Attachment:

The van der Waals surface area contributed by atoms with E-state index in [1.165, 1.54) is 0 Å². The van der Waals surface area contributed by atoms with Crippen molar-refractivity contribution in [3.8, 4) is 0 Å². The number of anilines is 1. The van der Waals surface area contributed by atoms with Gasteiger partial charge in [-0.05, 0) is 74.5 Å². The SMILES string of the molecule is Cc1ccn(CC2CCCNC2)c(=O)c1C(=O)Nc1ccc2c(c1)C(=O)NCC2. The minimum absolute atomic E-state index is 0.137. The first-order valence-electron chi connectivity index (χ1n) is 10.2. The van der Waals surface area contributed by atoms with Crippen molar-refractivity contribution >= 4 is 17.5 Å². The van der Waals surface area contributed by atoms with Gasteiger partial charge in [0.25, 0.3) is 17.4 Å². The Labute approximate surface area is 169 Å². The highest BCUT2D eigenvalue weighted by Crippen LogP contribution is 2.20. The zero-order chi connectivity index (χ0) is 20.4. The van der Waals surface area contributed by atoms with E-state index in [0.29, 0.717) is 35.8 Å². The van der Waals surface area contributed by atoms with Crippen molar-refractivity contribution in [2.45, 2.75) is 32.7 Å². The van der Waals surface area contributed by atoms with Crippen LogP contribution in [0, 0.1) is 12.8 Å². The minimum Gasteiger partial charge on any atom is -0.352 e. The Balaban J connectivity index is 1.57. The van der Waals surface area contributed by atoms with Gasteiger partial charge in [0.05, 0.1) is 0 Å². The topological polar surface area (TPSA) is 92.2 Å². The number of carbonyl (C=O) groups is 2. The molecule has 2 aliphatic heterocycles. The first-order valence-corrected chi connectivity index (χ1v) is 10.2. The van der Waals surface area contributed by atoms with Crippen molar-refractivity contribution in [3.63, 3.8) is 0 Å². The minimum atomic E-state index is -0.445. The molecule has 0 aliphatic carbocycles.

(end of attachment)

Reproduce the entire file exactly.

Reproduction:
The van der Waals surface area contributed by atoms with E-state index in [1.165, 1.54) is 0 Å². The van der Waals surface area contributed by atoms with Crippen molar-refractivity contribution in [3.8, 4) is 0 Å². The number of anilines is 1. The van der Waals surface area contributed by atoms with Gasteiger partial charge in [-0.05, 0) is 74.5 Å². The SMILES string of the molecule is Cc1ccn(CC2CCCNC2)c(=O)c1C(=O)Nc1ccc2c(c1)C(=O)NCC2. The minimum absolute atomic E-state index is 0.137. The first-order valence-electron chi connectivity index (χ1n) is 10.2. The van der Waals surface area contributed by atoms with Crippen molar-refractivity contribution >= 4 is 17.5 Å². The van der Waals surface area contributed by atoms with Gasteiger partial charge in [0.25, 0.3) is 17.4 Å². The Labute approximate surface area is 169 Å². The highest BCUT2D eigenvalue weighted by Crippen LogP contribution is 2.20. The zero-order chi connectivity index (χ0) is 20.4. The van der Waals surface area contributed by atoms with E-state index in [0.29, 0.717) is 35.8 Å². The van der Waals surface area contributed by atoms with Crippen molar-refractivity contribution in [2.45, 2.75) is 32.7 Å². The van der Waals surface area contributed by atoms with Crippen LogP contribution in [0, 0.1) is 12.8 Å². The minimum Gasteiger partial charge on any atom is -0.352 e. The Balaban J connectivity index is 1.57. The van der Waals surface area contributed by atoms with Gasteiger partial charge in [0.05, 0.1) is 0 Å². The topological polar surface area (TPSA) is 92.2 Å². The number of carbonyl (C=O) groups is 2. The molecule has 2 aliphatic heterocycles. The first-order valence-corrected chi connectivity index (χ1v) is 10.2. The van der Waals surface area contributed by atoms with Crippen molar-refractivity contribution in [3.63, 3.8) is 0 Å². The minimum atomic E-state index is -0.445. The molecule has 0 aliphatic carbocycles.